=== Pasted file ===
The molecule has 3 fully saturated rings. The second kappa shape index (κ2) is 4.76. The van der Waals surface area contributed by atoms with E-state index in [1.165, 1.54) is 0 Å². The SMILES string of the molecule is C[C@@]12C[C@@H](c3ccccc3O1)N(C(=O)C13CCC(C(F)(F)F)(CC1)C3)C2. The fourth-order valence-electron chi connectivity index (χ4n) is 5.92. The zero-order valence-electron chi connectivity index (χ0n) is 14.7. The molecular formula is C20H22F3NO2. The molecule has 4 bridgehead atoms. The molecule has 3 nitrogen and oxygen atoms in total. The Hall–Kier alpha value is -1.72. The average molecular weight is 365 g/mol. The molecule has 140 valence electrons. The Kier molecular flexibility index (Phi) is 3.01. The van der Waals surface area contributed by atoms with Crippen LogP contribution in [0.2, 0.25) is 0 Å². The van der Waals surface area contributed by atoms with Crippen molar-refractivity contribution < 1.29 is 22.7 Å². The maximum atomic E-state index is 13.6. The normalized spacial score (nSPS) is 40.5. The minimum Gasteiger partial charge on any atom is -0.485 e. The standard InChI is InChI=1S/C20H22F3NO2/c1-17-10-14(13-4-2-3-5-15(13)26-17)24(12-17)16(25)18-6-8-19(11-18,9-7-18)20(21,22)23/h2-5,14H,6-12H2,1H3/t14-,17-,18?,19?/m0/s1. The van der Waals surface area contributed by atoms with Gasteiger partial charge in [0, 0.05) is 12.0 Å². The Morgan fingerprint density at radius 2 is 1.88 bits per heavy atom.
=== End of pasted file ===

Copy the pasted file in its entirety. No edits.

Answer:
The molecule has 3 fully saturated rings. The second kappa shape index (κ2) is 4.76. The van der Waals surface area contributed by atoms with E-state index in [1.165, 1.54) is 0 Å². The SMILES string of the molecule is C[C@@]12C[C@@H](c3ccccc3O1)N(C(=O)C13CCC(C(F)(F)F)(CC1)C3)C2. The fourth-order valence-electron chi connectivity index (χ4n) is 5.92. The zero-order valence-electron chi connectivity index (χ0n) is 14.7. The molecular formula is C20H22F3NO2. The molecule has 4 bridgehead atoms. The molecule has 3 nitrogen and oxygen atoms in total. The Hall–Kier alpha value is -1.72. The average molecular weight is 365 g/mol. The molecule has 140 valence electrons. The Kier molecular flexibility index (Phi) is 3.01. The van der Waals surface area contributed by atoms with Crippen LogP contribution in [0.2, 0.25) is 0 Å². The van der Waals surface area contributed by atoms with Crippen molar-refractivity contribution < 1.29 is 22.7 Å². The maximum atomic E-state index is 13.6. The normalized spacial score (nSPS) is 40.5. The minimum Gasteiger partial charge on any atom is -0.485 e. The standard InChI is InChI=1S/C20H22F3NO2/c1-17-10-14(13-4-2-3-5-15(13)26-17)24(12-17)16(25)18-6-8-19(11-18,9-7-18)20(21,22)23/h2-5,14H,6-12H2,1H3/t14-,17-,18?,19?/m0/s1. The van der Waals surface area contributed by atoms with Gasteiger partial charge in [0, 0.05) is 12.0 Å². The Morgan fingerprint density at radius 2 is 1.88 bits per heavy atom.